Big Star‘s “Thirteen” is just the sort of song tough-guy me typically recoils from hearing: fingerpicked acoustic guitars; lyrics about 13-year-old lovebirds walking home from school, holding hands; Rug harmonies. It’s so close to soundling like an Eagles song, or Poco. And what’s worse, Eagles or Poor Man’s Eagles? But I love it. It came on my iPod the other day and I realized it may be the most surprising song I love.
When I first came across my original radio station promo copy of Big Star’s #1 Record in a pile of records that Northwestern University’s radio station, WNUR, was throwing away, I often lifted the needle over that song. Although I was just 5 years removed from the song title’s age, I was too cool for school to like a song that sounded so much like the candy-ass tripe of mid-’70s AM soft-rock. This was the taunting soundtrack of my miserable early adolescence. The airwaves were ripe with self-satisfied love songs while my family was tearing apart, while I didn’t have a clue how to approach any of the budding pubescent girls around me, while I was the furthest thing from cool. The music of that era was nothing but false promises as far as I could tell.
Come freshman year in college, as I was becoming fully ensconced in ’60s and punk rock music, I wanted no business of the wistful teenage love songs of my unfulfilled early adolescence. I needed no further reminders that I had not yet walked home from anywhere holding hands with some sweetheart. Over the coming years, while my budding rock nerd friends agreed that “India Song” was the prime needle-lifter on that first Big Star album, I often held my tongue about my dread in hearing “Thirteen.” Plenty of my cool friends were big fans of that song, and I didn’t want to expose myself as uncool owing to the reasons I had for not liking it. It’s only been over the last 10 years that I’ve let that song play through when it comes on, and it’s only been over the last 5 years that I’ve ever intentionally placed the needle (or selected on my iPod) that song directly. I’m more at peace with my youth, and the song is great.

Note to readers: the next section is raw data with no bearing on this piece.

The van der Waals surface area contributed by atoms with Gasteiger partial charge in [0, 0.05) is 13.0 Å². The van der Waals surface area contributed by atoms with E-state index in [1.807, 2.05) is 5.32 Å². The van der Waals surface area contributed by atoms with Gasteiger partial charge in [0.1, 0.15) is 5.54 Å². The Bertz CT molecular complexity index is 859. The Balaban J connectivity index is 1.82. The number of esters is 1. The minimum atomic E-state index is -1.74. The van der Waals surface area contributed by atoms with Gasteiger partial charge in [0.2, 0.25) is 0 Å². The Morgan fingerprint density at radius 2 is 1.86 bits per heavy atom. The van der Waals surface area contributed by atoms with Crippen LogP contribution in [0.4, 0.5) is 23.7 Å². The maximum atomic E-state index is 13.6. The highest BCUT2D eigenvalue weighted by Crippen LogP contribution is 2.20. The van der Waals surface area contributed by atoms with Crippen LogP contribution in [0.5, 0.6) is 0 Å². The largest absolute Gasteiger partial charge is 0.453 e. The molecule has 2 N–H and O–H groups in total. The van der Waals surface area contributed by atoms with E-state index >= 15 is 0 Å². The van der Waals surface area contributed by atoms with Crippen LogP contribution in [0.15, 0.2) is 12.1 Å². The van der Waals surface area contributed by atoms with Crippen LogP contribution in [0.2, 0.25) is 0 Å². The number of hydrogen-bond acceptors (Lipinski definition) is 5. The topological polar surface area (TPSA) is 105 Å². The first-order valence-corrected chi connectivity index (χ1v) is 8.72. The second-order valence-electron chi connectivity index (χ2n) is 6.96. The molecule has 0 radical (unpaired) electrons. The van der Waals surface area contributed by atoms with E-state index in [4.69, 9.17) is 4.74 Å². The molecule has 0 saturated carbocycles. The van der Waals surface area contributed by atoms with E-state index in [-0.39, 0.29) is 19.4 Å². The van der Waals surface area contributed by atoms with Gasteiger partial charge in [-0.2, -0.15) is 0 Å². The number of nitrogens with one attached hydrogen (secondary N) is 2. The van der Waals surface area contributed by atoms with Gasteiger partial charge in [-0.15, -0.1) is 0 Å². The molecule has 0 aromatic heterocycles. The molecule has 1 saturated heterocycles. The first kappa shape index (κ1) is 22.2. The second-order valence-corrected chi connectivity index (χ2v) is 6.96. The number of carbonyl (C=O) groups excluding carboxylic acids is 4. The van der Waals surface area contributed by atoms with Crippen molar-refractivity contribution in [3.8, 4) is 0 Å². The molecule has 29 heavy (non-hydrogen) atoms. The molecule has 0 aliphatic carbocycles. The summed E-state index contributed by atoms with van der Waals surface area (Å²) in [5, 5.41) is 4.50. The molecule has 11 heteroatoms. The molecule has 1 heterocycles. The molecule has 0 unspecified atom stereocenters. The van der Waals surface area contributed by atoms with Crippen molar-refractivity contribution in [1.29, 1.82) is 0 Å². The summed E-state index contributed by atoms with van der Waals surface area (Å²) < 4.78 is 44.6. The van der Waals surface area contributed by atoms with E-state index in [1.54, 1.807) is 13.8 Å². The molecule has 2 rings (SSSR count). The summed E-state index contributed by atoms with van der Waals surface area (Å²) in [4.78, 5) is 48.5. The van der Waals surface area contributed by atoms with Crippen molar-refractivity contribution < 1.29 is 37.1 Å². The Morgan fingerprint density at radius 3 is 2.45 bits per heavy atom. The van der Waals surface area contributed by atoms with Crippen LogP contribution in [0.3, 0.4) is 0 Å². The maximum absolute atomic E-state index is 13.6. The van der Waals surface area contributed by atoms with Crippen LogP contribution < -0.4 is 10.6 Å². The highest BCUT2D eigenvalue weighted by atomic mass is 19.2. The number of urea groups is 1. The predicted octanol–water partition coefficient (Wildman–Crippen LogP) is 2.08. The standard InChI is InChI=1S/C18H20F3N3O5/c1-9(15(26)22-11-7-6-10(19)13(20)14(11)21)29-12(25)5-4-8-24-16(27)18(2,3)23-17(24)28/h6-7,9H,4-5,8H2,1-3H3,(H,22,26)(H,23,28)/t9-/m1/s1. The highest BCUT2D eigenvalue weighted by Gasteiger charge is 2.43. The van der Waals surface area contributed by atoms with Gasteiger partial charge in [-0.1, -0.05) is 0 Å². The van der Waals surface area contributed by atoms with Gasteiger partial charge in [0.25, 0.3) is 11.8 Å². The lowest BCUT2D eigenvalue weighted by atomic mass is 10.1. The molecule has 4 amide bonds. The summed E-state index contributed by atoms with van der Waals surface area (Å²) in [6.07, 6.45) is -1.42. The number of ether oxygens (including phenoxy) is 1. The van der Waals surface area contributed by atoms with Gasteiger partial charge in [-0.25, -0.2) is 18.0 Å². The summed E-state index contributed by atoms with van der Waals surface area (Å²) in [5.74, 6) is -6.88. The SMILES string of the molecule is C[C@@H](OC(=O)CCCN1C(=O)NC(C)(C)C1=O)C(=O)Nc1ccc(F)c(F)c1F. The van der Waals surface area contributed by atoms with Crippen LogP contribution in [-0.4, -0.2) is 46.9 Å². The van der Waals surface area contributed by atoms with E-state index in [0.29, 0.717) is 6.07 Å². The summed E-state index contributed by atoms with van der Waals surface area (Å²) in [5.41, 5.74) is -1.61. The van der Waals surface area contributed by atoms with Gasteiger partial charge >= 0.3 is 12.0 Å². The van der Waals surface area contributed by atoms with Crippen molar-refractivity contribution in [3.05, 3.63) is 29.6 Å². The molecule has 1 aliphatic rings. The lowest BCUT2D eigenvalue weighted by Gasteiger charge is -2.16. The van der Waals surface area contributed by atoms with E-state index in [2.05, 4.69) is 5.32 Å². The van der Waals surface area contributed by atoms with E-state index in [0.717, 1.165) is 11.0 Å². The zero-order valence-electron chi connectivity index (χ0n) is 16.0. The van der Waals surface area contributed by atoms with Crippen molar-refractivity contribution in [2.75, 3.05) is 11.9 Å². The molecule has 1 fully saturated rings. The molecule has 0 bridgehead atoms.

It makes me wonder, will I one day enjoy hearing a similar style Eagles song, or will I always be put off by what I perceive as a “smug,” insincere tone in the voices of Don Henley and Glenn Frey? Beside my own personal growth, does Big Star’s underdog status forgive them for sinking to such sappy depths? Is there something about how naked and direct the lyrics of “Thirteen” are compared with just about all other “walking home from school/holding hands in the rain” songs that make it special? You tell me.
Sappy? Far from it. The song IS about plaintive “walking home from school” and “meeting at the pool” because it evokes a simpler time in life before hormones and teenage angst complicate matters.
I’m pretty sure on the “Live” album Chilton mentions that the song was written when he was thirteen. That version of just him and single acoustic guitar is just as sweet as the original. It’s the simple honesty of this song which kept Big Star underdogs in the era of souped-up glitter glam as well as the snobbish Laurel Canyon gang.
With all due respect, for someone who didn’t have the luxury of that stage in life those kind of songs could be annoying, even sappy. More power to anyone who ever felt that way.
Let us agree on The India Song being 5 years to late to hold any kind of relevance to the times and easily the #1 needle lifter.
Yet, don’t you find Chris Bell’s “inspirational” songs My Life Is Right and Try Again more sappy that Thirteen? I would think those songs would be easy pickings.
Too funny! I love “The India Song.”
These kind of confessional, first person songs are tricky — for every good one (“Thirteen”) — there are probably 5x as many bad ones (insert Bread songs here).
I may be the only one that thinks like this, but the Old 97s “Nineteen” owes “Thirteen” a nod for subject matter and title. I like this song too.
To say nothing for “At Seventeen”. No, really, say nothing about At Seventeen!
I’m with you on that one funoka.
I love “Thirteen” and even the line about “Tell him what we said about Paint it Black”.
For what it’s worth: Here is another one about being young (12) that I love. Not as innocent but still one I love:
You Am I “Please don’t ask me to smile”
Something about the song seems to me down-to-earth, and understated in the detail of the lyrics, in a way that avoids sappiness, and it doesn’t have any of the sleaziness the marks a Poco or Eagles tune, plus the guitar playing is well-fitted to the understatement. I like the undercurrent of genuine desperation (not just romantic desperation) and the line “I won’t make you” has something vulnerable and fair about it rather than cheesy.
I’m trying out a new computer today; who knows, I may be able to return to the hall now and then, should it work out.